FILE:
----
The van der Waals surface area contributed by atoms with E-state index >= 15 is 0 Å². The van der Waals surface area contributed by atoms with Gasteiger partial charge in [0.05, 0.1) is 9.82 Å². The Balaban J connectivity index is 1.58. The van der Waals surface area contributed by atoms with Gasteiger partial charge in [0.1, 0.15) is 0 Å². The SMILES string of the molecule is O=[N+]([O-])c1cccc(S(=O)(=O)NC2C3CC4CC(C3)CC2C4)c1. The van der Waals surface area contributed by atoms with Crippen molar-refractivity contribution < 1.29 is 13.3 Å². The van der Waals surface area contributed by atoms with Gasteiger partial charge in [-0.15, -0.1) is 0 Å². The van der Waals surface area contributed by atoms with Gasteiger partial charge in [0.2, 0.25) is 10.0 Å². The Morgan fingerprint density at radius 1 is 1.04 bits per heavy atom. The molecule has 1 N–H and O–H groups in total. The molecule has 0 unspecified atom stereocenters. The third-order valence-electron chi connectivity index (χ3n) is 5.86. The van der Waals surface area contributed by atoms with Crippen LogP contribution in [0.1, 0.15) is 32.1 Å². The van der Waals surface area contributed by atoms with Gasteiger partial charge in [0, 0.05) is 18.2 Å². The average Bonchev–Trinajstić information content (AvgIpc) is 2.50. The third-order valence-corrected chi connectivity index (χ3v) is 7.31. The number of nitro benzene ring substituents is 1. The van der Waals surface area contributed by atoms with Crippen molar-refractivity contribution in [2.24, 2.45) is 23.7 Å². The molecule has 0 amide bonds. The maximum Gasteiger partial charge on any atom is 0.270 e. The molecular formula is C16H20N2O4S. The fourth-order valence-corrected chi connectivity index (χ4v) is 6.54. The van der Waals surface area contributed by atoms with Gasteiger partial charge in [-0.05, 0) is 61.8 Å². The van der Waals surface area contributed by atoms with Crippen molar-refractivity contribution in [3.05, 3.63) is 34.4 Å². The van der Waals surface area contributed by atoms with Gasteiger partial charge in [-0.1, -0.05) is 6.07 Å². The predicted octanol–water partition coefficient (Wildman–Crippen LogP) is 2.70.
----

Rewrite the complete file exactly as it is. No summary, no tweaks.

The van der Waals surface area contributed by atoms with E-state index >= 15 is 0 Å². The van der Waals surface area contributed by atoms with Gasteiger partial charge in [0.05, 0.1) is 9.82 Å². The Balaban J connectivity index is 1.58. The van der Waals surface area contributed by atoms with Gasteiger partial charge in [0.1, 0.15) is 0 Å². The SMILES string of the molecule is O=[N+]([O-])c1cccc(S(=O)(=O)NC2C3CC4CC(C3)CC2C4)c1. The van der Waals surface area contributed by atoms with Crippen molar-refractivity contribution < 1.29 is 13.3 Å². The van der Waals surface area contributed by atoms with Gasteiger partial charge in [-0.15, -0.1) is 0 Å². The van der Waals surface area contributed by atoms with Gasteiger partial charge in [0.2, 0.25) is 10.0 Å². The Morgan fingerprint density at radius 1 is 1.04 bits per heavy atom. The molecule has 1 N–H and O–H groups in total. The molecule has 0 unspecified atom stereocenters. The third-order valence-electron chi connectivity index (χ3n) is 5.86. The van der Waals surface area contributed by atoms with Crippen LogP contribution in [0.1, 0.15) is 32.1 Å². The van der Waals surface area contributed by atoms with Gasteiger partial charge in [0, 0.05) is 18.2 Å². The average Bonchev–Trinajstić information content (AvgIpc) is 2.50. The third-order valence-corrected chi connectivity index (χ3v) is 7.31. The number of nitro benzene ring substituents is 1. The van der Waals surface area contributed by atoms with Crippen molar-refractivity contribution in [2.24, 2.45) is 23.7 Å². The molecule has 0 amide bonds. The maximum Gasteiger partial charge on any atom is 0.270 e. The molecular formula is C16H20N2O4S. The fourth-order valence-corrected chi connectivity index (χ4v) is 6.54. The van der Waals surface area contributed by atoms with Gasteiger partial charge in [-0.05, 0) is 61.8 Å². The van der Waals surface area contributed by atoms with Crippen molar-refractivity contribution in [3.05, 3.63) is 34.4 Å². The van der Waals surface area contributed by atoms with Gasteiger partial charge in [-0.1, -0.05) is 6.07 Å². The predicted octanol–water partition coefficient (Wildman–Crippen LogP) is 2.70.